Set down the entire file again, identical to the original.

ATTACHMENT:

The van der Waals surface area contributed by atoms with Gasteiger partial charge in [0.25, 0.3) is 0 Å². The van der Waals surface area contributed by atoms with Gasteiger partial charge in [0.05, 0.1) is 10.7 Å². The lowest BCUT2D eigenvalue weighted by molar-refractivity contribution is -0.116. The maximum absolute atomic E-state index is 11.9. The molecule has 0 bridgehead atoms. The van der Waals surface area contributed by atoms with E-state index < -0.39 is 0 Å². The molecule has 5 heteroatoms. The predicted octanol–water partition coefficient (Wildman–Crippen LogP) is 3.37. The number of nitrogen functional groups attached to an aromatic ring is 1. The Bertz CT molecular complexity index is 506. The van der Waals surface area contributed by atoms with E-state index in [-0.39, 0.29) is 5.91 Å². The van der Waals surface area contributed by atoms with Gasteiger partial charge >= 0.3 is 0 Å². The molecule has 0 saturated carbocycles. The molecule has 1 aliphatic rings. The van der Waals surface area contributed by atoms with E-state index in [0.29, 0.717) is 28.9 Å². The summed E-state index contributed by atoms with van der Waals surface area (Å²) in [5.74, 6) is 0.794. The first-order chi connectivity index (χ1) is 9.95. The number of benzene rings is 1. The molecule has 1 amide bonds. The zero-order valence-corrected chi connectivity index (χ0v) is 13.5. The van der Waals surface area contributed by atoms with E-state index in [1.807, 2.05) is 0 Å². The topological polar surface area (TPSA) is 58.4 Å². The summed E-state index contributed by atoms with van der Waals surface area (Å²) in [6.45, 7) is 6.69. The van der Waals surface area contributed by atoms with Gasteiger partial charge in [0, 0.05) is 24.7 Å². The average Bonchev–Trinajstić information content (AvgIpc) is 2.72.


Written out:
The van der Waals surface area contributed by atoms with Gasteiger partial charge in [0.25, 0.3) is 0 Å². The van der Waals surface area contributed by atoms with Gasteiger partial charge in [0.05, 0.1) is 10.7 Å². The lowest BCUT2D eigenvalue weighted by molar-refractivity contribution is -0.116. The maximum absolute atomic E-state index is 11.9. The molecule has 0 bridgehead atoms. The van der Waals surface area contributed by atoms with E-state index < -0.39 is 0 Å². The molecule has 5 heteroatoms. The predicted octanol–water partition coefficient (Wildman–Crippen LogP) is 3.37. The number of nitrogen functional groups attached to an aromatic ring is 1. The Bertz CT molecular complexity index is 506. The van der Waals surface area contributed by atoms with E-state index in [-0.39, 0.29) is 5.91 Å². The van der Waals surface area contributed by atoms with Gasteiger partial charge >= 0.3 is 0 Å². The molecule has 0 saturated carbocycles. The molecule has 1 aliphatic rings. The van der Waals surface area contributed by atoms with E-state index in [0.29, 0.717) is 28.9 Å². The summed E-state index contributed by atoms with van der Waals surface area (Å²) in [5.74, 6) is 0.794. The first-order chi connectivity index (χ1) is 9.95. The number of benzene rings is 1. The molecule has 1 amide bonds. The zero-order valence-corrected chi connectivity index (χ0v) is 13.5. The van der Waals surface area contributed by atoms with E-state index in [1.807, 2.05) is 0 Å². The topological polar surface area (TPSA) is 58.4 Å². The summed E-state index contributed by atoms with van der Waals surface area (Å²) in [6.45, 7) is 6.69. The van der Waals surface area contributed by atoms with Gasteiger partial charge in [0, 0.05) is 24.7 Å². The average Bonchev–Trinajstić information content (AvgIpc) is 2.72.